The Raid, a gripping Indonesian action film from 2011, was structured exactly like a video game, following a police team as they fought their way to the top of a building packed with bad guys. With the big boss sitting pretty on the top floor, the film delivered a differently styled action spectacle as the team moved from level to level. In 2013, Snowpiercer utilized a similar linear-style of plot movement as we followed our heroes from the back of a train to the front, with each carriage offering up a new set of challenges and battles, as if we were moving through different levels in a video game before finally reaching the boss at the front of the train.
Other films have also successfully lifted visual tricks from video games, from the iconic side-scrolling, single-shot fight scene in the magnificent Korean film OldBoy, to the more recent mind-melting Hardcore Henry, which was shot entirely from a first-person POV, exactly replicating modern shooter games.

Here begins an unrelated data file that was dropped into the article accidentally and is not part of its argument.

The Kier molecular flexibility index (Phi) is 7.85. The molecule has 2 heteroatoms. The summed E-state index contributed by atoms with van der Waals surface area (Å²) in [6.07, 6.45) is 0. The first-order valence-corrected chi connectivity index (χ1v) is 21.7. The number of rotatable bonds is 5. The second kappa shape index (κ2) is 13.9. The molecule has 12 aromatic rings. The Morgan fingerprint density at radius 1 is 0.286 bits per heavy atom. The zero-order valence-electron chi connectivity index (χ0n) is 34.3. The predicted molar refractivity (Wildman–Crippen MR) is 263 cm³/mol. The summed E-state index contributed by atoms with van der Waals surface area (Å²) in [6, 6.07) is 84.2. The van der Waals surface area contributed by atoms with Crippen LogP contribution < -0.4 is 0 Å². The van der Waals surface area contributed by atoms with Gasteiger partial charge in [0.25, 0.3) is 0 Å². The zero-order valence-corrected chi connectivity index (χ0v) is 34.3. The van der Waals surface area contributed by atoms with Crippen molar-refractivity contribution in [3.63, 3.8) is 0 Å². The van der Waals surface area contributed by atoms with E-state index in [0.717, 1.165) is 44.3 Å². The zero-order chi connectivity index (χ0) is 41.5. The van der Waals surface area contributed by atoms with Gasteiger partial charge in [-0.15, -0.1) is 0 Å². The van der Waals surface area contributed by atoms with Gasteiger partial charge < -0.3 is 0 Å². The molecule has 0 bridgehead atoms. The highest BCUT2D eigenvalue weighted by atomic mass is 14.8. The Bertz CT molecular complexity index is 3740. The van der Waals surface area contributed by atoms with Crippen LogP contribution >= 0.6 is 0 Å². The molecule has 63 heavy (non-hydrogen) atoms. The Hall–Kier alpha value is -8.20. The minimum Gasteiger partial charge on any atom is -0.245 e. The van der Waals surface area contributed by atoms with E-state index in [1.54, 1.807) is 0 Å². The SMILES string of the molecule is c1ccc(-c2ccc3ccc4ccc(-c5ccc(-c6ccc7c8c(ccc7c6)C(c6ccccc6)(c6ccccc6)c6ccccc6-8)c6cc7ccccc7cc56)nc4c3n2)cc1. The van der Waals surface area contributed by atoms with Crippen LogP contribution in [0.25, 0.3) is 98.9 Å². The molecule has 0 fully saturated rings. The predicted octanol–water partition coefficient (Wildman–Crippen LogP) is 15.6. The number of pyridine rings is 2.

Edgar Wright's brilliant Scott Pilgrim Vs The World not only incorporated numerous retro video game aesthetics into its visual style, but structured itself entirely like a video game, with its titular hero moving through a series of fights with different characters before the film concluded with a big boss battle shot like an early 1990s fighter game. Even Jason Statham's amusingly gonzo Crank movies felt like the misbehavior of Grand Theft Auto translated to film.
If modern cinema is so consistently and successfully appropriating elements of video games then why can't they get direct adaptations right?
The spectre of staying faithful to the original source may be the problem. While video games often excel in creating extraordinarily detailed worlds, they purposely need mono-dimensional central characters for the player to inhabit. On top of that, the narrative throughlines of video games are not at all like traditional cinematic stories. Video games certainly have a beginning, middle and an end, but the function of that narrative is usually in service of moving a player through a series of challenges. Hence a focus on gameplay and not the generation of thematic notes than cinematic narratives tend to develop.